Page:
Students, pets, pets, students. It seems to be one or the other for Western Carolina University senior Sarah Bennett, who graduated in May with a biology degree and an eye on veterinary school.
Bennett, a 2014 graduate of Mallard Creek High School in Charlotte, spent the last two-and-a-half of her four years at WCU working as a resident assistant in Balsam Hall, an Honors College residence hall, helping students (especially freshmen) adjust to life away from home. "It's kind of like being a den mom," she said. "I had over 50 residents, honors students, that I checked on and took care of. You know, 'Is everybody good? Is everybody having fun?'"
The position gave Bennett a chance to repay WCU for the gracious patience it extended to her as a surly freshman four years earlier. "When I first came to Western, my first week or two on campus I hated my life because I was three hours away from home and had never been that far away for that length of time," she said. "After a while, I started making friends and they started pulling me out to do things, which made me more comfortable on campus. I wanted to do the same thing for residents who were feeling how I had felt, and say, 'Oh, you're not getting out? Well, let's go.' Or, 'Let's find you something to do.'"
With four years of veterinary medical school on the horizon, Bennett is grateful for the job and for the roughly $2,300 in endowed scholarships she received, namely the Dean Carroll Plemmons and I Love WCU scholarships. Bennett plans to work a year after graduation and study for the Graduate Record Exam before applying to North Carolina State University College of Veterinary Medicine. As soon as school was out this spring, Bennett exchanged residence hall life for kennel life at VCA Stoney Creek Animal Hospital in Charlotte, where she first started working as an intern in the summer of 2016, thanks to an internship class in the WCU Department of Biology.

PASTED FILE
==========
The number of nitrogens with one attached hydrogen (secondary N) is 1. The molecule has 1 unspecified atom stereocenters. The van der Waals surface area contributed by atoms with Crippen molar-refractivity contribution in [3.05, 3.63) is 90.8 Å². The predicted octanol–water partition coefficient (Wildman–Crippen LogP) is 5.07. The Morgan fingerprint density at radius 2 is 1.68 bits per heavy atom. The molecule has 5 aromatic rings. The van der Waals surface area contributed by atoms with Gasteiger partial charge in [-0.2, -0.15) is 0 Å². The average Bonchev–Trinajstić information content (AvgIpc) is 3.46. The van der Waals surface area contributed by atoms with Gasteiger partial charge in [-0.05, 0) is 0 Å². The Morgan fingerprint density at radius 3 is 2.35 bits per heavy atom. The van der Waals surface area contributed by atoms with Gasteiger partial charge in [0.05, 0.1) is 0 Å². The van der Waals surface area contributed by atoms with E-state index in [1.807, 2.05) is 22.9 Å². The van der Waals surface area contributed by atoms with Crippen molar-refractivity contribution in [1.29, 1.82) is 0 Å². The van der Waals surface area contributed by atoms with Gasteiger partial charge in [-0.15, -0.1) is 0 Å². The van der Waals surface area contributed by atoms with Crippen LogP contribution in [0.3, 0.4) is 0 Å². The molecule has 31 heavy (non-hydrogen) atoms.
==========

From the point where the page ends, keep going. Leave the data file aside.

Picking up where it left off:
Bennett credits WCU's small classes, faculty, the Honors College and a handful of mentors and other WCU folks with helping to nudge her out of her shell – among them Chancellor David O. Belcher.
It was spring semester 2015 – Bennett's first year, Belcher's fourth – when a shy (yet bold?) freshman asked to shadow Belcher for an English class writing assignment. Her skeptical professor, Pamela Duncan, asked her if she had a backup plan. "Sure, I have a backup plan," said Bennett. In reality, she did not.
Belcher obliged and exceeded Bennett's request for an hour or two of his time by inviting her to spend the day with him and Jeff Ray, dean of WCU's College of Engineering and Technology, on a whirlwind visit to Murphy.
It was during the 90-minute drive from Cullowhee to Murphy that Bennett, sitting quietly in the back seat with Belcher at the wheel, prodding her to talk, transformed from reticent freshman to curious student and began to see Belcher as someone more than THE CHANCELLOR.
In December, before Belcher went on medical leave after battling brain cancer since April 2016, Bennett saw him at the Holiday Open House for WCU student leaders at the Chancellor's Residence. They reminisced about the day a shy freshman sat self-consciously in the backseat of her university chancellor's car mustering the courage to ask a question. "I told him, 'I remember everything about that day,' and he said, 'Me too.' I told him I remembered asking him what he wanted to be remembered for and that he had said, 'As the chancellor who moved the needle.' And I said to him, 'You did it.'"